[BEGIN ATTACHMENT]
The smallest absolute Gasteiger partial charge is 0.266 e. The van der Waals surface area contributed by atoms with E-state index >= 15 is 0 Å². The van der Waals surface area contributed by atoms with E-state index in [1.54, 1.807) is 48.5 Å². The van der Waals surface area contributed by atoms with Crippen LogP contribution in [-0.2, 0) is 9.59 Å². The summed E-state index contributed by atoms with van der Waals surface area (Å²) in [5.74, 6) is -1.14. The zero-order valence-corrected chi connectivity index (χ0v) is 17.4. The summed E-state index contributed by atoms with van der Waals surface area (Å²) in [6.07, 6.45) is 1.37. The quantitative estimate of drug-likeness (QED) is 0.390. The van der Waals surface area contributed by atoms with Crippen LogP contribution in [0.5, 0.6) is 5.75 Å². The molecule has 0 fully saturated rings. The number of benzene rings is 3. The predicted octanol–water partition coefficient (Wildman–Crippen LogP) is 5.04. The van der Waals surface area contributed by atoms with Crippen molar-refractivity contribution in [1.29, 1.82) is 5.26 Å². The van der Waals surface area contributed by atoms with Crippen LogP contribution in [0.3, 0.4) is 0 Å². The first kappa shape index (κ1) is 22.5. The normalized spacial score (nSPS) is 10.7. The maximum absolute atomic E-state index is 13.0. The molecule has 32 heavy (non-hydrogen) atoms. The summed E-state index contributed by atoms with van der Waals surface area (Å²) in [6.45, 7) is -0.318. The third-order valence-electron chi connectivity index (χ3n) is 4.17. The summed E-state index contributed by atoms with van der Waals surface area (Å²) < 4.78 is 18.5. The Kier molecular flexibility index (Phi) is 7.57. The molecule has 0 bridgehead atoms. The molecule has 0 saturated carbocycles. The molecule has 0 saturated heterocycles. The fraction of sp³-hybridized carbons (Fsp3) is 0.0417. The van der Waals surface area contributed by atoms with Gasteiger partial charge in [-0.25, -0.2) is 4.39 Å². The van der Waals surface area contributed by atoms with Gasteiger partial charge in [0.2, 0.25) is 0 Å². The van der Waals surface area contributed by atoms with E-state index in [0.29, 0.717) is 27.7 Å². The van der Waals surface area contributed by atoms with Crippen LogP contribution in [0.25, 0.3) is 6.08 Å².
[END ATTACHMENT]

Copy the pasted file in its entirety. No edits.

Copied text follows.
The smallest absolute Gasteiger partial charge is 0.266 e. The van der Waals surface area contributed by atoms with E-state index >= 15 is 0 Å². The van der Waals surface area contributed by atoms with E-state index in [1.54, 1.807) is 48.5 Å². The van der Waals surface area contributed by atoms with Crippen LogP contribution in [-0.2, 0) is 9.59 Å². The summed E-state index contributed by atoms with van der Waals surface area (Å²) in [5.74, 6) is -1.14. The zero-order valence-corrected chi connectivity index (χ0v) is 17.4. The summed E-state index contributed by atoms with van der Waals surface area (Å²) in [6.07, 6.45) is 1.37. The quantitative estimate of drug-likeness (QED) is 0.390. The van der Waals surface area contributed by atoms with Crippen LogP contribution in [0.5, 0.6) is 5.75 Å². The molecule has 0 fully saturated rings. The number of benzene rings is 3. The predicted octanol–water partition coefficient (Wildman–Crippen LogP) is 5.04. The van der Waals surface area contributed by atoms with Crippen molar-refractivity contribution in [1.29, 1.82) is 5.26 Å². The van der Waals surface area contributed by atoms with Crippen LogP contribution in [0.3, 0.4) is 0 Å². The first kappa shape index (κ1) is 22.5. The normalized spacial score (nSPS) is 10.7. The maximum absolute atomic E-state index is 13.0. The molecule has 32 heavy (non-hydrogen) atoms. The summed E-state index contributed by atoms with van der Waals surface area (Å²) in [6.45, 7) is -0.318. The third-order valence-electron chi connectivity index (χ3n) is 4.17. The summed E-state index contributed by atoms with van der Waals surface area (Å²) < 4.78 is 18.5. The Kier molecular flexibility index (Phi) is 7.57. The molecule has 0 bridgehead atoms. The molecule has 0 saturated carbocycles. The molecule has 0 saturated heterocycles. The fraction of sp³-hybridized carbons (Fsp3) is 0.0417. The van der Waals surface area contributed by atoms with Gasteiger partial charge in [-0.25, -0.2) is 4.39 Å². The van der Waals surface area contributed by atoms with Gasteiger partial charge in [0.2, 0.25) is 0 Å². The van der Waals surface area contributed by atoms with E-state index in [0.29, 0.717) is 27.7 Å². The van der Waals surface area contributed by atoms with Crippen LogP contribution in [0.25, 0.3) is 6.08 Å².